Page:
Geoff Chappell - Software Analyst
This function tests whether the caller executes with protected-mode addressing as a client of the DOS Protected Mode Interface (DPMI). Among the implications of success is protected-mode interrupt handling and the availability of at least some of the DPMI’s int 31h functions. Testing for these may be most of the reason that int 2Fh function 1686h exists. See especially that the subfunction number, 86h, is defined symbolically as W386_Test_Int31_Avail in a header named INT2FAPI.INC which Microsoft distributed with the Device Driver Kit at least as early as for Windows 3.1.
Among Microsoft’s DPMI hosts, int 2Fh function 1686h is implemented by both DOSX and the Virtual Machine Manager (VMM) from Windows 3.0 and higher.
The function uses registers for both input and output.
Success means not only that the calling program is a DPMI client in some general sense but that this int 2Fh in particular was executed with protected-mode addressing and interrupt handling. If int 2Fh function 1686h is instead executed with real-mode addressing, e.g., before the DPMI client has stepped up to protected mode with the help of int 2Fh function 1687h or during the real-mode or virtual-8086 handling of a DPMI client’s software interrupt, then the function fails.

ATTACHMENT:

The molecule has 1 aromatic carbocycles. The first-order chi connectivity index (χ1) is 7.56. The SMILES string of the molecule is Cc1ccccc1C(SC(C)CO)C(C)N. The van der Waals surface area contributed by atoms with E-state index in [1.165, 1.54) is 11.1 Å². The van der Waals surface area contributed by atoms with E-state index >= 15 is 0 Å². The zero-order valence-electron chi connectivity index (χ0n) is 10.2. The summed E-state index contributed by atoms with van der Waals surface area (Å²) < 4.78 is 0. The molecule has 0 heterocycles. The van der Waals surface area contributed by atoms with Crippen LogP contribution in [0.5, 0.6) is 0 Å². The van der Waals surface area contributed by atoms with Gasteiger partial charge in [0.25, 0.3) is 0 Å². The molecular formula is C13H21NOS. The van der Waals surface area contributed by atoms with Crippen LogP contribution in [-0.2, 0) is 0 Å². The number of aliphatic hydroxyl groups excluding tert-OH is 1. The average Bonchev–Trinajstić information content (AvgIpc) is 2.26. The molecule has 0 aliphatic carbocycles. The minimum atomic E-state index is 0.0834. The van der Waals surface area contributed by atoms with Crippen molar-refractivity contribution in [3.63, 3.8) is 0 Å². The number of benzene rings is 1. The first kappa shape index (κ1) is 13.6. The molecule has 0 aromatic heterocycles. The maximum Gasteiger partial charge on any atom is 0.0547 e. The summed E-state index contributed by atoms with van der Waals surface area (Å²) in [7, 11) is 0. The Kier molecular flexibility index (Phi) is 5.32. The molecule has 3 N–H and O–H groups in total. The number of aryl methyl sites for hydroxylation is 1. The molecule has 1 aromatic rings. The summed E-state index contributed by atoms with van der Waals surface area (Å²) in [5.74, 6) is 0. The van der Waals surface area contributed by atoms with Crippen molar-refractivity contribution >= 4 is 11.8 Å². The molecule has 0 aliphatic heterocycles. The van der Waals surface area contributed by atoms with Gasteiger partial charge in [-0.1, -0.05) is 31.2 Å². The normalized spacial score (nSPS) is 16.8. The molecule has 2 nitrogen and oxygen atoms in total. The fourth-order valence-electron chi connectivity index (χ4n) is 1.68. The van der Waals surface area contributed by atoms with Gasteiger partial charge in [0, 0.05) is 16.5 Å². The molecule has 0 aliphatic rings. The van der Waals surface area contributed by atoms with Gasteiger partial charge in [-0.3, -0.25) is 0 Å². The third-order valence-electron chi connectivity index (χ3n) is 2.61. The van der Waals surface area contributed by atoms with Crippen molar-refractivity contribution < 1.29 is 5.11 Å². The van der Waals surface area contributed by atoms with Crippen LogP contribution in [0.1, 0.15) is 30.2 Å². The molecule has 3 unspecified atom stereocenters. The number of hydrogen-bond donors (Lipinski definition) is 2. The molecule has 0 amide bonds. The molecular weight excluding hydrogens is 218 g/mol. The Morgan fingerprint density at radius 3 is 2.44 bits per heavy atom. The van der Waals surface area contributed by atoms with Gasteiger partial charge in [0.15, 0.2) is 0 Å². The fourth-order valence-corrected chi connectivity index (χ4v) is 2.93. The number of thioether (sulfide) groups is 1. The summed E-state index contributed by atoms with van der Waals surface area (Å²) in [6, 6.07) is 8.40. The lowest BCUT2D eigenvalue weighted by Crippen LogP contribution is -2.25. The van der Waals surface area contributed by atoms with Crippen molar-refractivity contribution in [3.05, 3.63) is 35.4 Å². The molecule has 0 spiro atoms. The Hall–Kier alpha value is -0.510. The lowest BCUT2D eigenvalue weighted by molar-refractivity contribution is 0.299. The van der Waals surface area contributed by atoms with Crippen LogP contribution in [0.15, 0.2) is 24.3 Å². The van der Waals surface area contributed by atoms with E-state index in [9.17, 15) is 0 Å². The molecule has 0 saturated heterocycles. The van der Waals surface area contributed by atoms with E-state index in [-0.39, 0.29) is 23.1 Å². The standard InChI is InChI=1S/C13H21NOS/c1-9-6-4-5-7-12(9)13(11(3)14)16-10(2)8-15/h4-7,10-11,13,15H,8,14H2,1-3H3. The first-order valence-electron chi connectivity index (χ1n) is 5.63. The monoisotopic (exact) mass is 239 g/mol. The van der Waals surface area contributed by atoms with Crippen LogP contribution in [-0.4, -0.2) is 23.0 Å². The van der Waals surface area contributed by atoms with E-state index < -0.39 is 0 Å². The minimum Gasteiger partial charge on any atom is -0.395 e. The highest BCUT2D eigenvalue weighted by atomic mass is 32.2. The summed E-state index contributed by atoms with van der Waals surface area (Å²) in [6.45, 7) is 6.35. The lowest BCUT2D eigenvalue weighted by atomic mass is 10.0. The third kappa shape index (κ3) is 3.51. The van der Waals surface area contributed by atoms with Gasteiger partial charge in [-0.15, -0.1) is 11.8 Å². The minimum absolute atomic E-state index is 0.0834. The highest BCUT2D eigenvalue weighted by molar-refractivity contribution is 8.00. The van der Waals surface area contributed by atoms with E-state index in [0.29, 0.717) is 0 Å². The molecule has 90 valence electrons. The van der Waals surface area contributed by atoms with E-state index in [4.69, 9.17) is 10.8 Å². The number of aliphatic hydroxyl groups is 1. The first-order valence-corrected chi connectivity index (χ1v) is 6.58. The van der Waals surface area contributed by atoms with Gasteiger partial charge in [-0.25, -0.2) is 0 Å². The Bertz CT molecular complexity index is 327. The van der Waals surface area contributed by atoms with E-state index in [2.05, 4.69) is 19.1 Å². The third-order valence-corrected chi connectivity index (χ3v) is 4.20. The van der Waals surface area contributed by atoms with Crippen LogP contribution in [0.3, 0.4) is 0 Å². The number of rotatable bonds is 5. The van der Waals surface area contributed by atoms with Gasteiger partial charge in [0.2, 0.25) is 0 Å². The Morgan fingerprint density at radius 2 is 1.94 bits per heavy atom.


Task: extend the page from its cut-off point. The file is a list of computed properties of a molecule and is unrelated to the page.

DOSX distinguishes the cases by having separate int 2Fh handling for protected mode and real mode. Executed in protected mode, int 2Fh goes through the Interrupt Descriptor Table (IDT). DOSX’s protected-mode handler recognises function 1686h and clears ax. When executed in real mode, the processor diverts the interrupt through the Interrupt Vector Table. DOSX’s real-mode hook passes function 1686h along as unhandled.
The VMM has common handling of int 2Fh function 1686h in a V86 Interrupt Chain or as a PM Fault. This handling distinguishes the interrupt’s origin according to the VMSTAT_PM_EXEC flag in the CB_VM_Status member of the Virtual Machine Control Block (VMCB but formally a cb_s) for the current VM. If the flag is set, the VMM returns the interrupt with ax cleared. Otherwise, the interrupt is returned with no registers changed.
Microsoft’s only known caller of int 2Fh function 1686h is SETUP.EXE from Windows 3.1 (explicitly not 3.0). What use SETUP makes of the function has not yet been studied.
The DOSX from WIndows 3.0 has its own program loader for its child process and starts this child’s execution in protected mode. The child is necessarily KRNL286.EXE. The Windows 3.0 version of KRNL286 assumes it starts in protected mode and has immediate use of int 31h functions. If instead it is executed as any ordinary DOS program, whether for mischief or by accident but either way independently of DOSX, it crashes (with all the usual potential for undefined behaviour from crashing DOS, all the way to hanging the machine so that even Ctrl-Alt-Del does not reboot). Had Microsoft wanted to defend against this, a check with int 2Fh function 1686h would have done nicely.